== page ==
Show the following inequality for any $x\in [0, \pi]$ and $n\in \mathbb{N}^*$, $$ \sum_{1\le k\le n}\frac{\sin kx}{k}\ge 0. $$

I have this question a very long time ago from a book or magazine but I cannot solve it by myself and did not know how to solve it until today.

My try: for $n=1, 2, 3$, one can check this by hand.

  • $\begingroup$ You can write $\sin(xk) = \mathcal{Im}(e^{ixk)}$, but the result will involve transcendent functions $\endgroup$
    – Alex
    Apr 29, 2013 at 15:31
  • $\begingroup$ @Alex That seems not helpful for the problem. $\endgroup$
    – Ma Ming
    Apr 29, 2013 at 20:56

3 Answers 3


In short: let $f_n(x)$ denote the function on the lhs of the inequality. Of course, $f_1(x)=\sin x\geq 0$ on $[0,\pi]$. We will prove that $f_n(x)\geq 0$ on $[0,\pi]$ by induction on $n$. It is not too hard to determine the local minima of $f_n$ on $[0,\pi]$ by investigating its derivative. Then Ma Ming observed that $f_n$ coincides with $f_{n-1}$ on these local minima. And the induction step follows easily. Of course, $f_n(0)=f_n(\pi)=0$. We will actually prove that

$$ f_n(x)=\sum_{k=1}^n\frac{\sin kx}{k}>0\qquad\forall x\in(0,\pi). $$

Remark: it is worth noting that the $f_n$'s are the partial sums of the Fourier series of the same sawtooth function. Just look at the case $n=6$, for instance, to see how they tend to approximate it nicely. See here to get an idea how to estimate the error in such approximations. As pointed out by math110, there are many proofs of this so-called Fejer-Jackson inequality. It can even be shown that the $f_n$'s are bounded below by a certain nonnegative polynomial on $[0,\pi]$. The proof below is at the calculus I level. I'm not sure it can be made more elementary.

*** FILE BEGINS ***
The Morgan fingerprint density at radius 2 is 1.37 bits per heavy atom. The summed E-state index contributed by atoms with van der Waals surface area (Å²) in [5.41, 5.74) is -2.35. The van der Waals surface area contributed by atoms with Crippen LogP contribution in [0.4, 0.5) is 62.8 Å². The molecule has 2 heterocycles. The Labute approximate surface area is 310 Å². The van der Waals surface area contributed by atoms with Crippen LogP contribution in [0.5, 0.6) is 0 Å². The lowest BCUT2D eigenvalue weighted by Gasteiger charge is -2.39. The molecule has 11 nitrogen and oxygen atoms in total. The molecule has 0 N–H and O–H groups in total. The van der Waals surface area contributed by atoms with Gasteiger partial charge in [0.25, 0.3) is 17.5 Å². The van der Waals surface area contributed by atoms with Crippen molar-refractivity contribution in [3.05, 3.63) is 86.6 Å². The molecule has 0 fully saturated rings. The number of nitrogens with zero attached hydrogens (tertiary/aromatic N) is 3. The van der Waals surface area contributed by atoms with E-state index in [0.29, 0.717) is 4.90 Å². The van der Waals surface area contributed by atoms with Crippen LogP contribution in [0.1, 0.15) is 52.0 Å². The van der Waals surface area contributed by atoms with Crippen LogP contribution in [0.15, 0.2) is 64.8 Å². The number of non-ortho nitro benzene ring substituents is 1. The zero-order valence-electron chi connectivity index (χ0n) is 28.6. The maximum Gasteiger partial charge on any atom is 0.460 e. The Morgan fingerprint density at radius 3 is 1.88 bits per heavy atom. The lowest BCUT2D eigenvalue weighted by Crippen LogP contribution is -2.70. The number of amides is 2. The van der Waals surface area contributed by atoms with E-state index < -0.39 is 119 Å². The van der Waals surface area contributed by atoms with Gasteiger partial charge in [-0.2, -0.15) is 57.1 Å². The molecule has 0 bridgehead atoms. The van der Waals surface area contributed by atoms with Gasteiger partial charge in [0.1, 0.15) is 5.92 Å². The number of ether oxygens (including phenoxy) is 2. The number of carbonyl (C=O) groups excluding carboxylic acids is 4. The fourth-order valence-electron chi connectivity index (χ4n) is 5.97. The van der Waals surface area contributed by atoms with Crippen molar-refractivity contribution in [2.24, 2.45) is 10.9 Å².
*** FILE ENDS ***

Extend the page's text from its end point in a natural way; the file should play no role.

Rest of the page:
Proof: first, $f_1(x)=\sin x$ is positive on $(0,\pi)$. Assume this holds for $f_{n-1}$ for some $n\geq 2$. Then observe that $f_n$ is differenbtiable on $\mathbb{R}$ with $$ f_n'(x)=\sum_{k=1}^n\cos kx=\mbox{Re} \sum_{k=1}^n (e^{ix})^k. $$ For $x\in 2\pi \mathbb{Z}$, we have $f_n'(x)=n$. So the zeros of $f_n'$ are the zeros of $$ \mbox{Re}\;e^{ix}\frac{e^{inx}-1}{e^{ix}-1}=\mbox{Re}\;e^{i(n+1)x/2}\frac{\sin (nx/2)}{\sin(x/2)}=\frac{\cos((n+1)x/2)\sin (nx/2)}{\sin(x/2)}. $$ This yields $$ \frac{nx}{2}\in \pi\mathbb{Z}\quad\mbox{or}\quad \frac{(n+1)x}{2}\in \frac{\pi}{2}+\pi\mathbb{Z} $$ i.e. $$ x\in \frac{2\pi}{n}\mathbb{Z}\quad\mbox{or}\quad x\in \frac{\pi}{n+1}+\frac{2\pi}{n+1}\mathbb{Z}. $$ Between $0$ and $\pi$, these are ordered as follows: $$ 0<\frac{\pi}{n+1}<\frac{2\pi}{n}<\frac{3\pi}{n+1}<\frac{4\pi}{n}<\ldots < \frac{2\lfloor n/2\rfloor \pi}{n}\leq \pi. $$ The sign of $f_n'$ changes at each of these zeros, starting from a positive sign on $(0,\pi/(n+1))$. It follows that $f_n$ is positive on the latter, positive on the last interval (if nontrivial, i.e. in the odd case), with local minima at $$\frac{2j\pi}{n}\qquad\mbox{for}\qquad j=1,\ldots,\lfloor n/2\rfloor.$$

But now here is Ma Ming's key observation: for these values, we have $$ f_n\left(\frac{2j\pi}{n}\right)=f_{n-1}\left(\frac{2j\pi}{n}\right)+\sin\left(n\cdot\frac{2j\pi}{n}\right)=f_{n-1}\left(\frac{2j\pi}{n}\right)>0 $$ by induction step. It follows that $f_n(x)>0$ on $(0,\pi)$. QED.

  • $\begingroup$ Great. I already proved it. The last inequality for specific $x$ can be done by a simple induction on $n$, the last term $\sin nx \ge 0$! $\endgroup$
    – Ma Ming
    Apr 29, 2013 at 21:51
  • $\begingroup$ You mean, using what I did? Then just edit my answer. I'll make it CW. $\endgroup$
    – Julien
    Apr 29, 2013 at 21:53
  • 1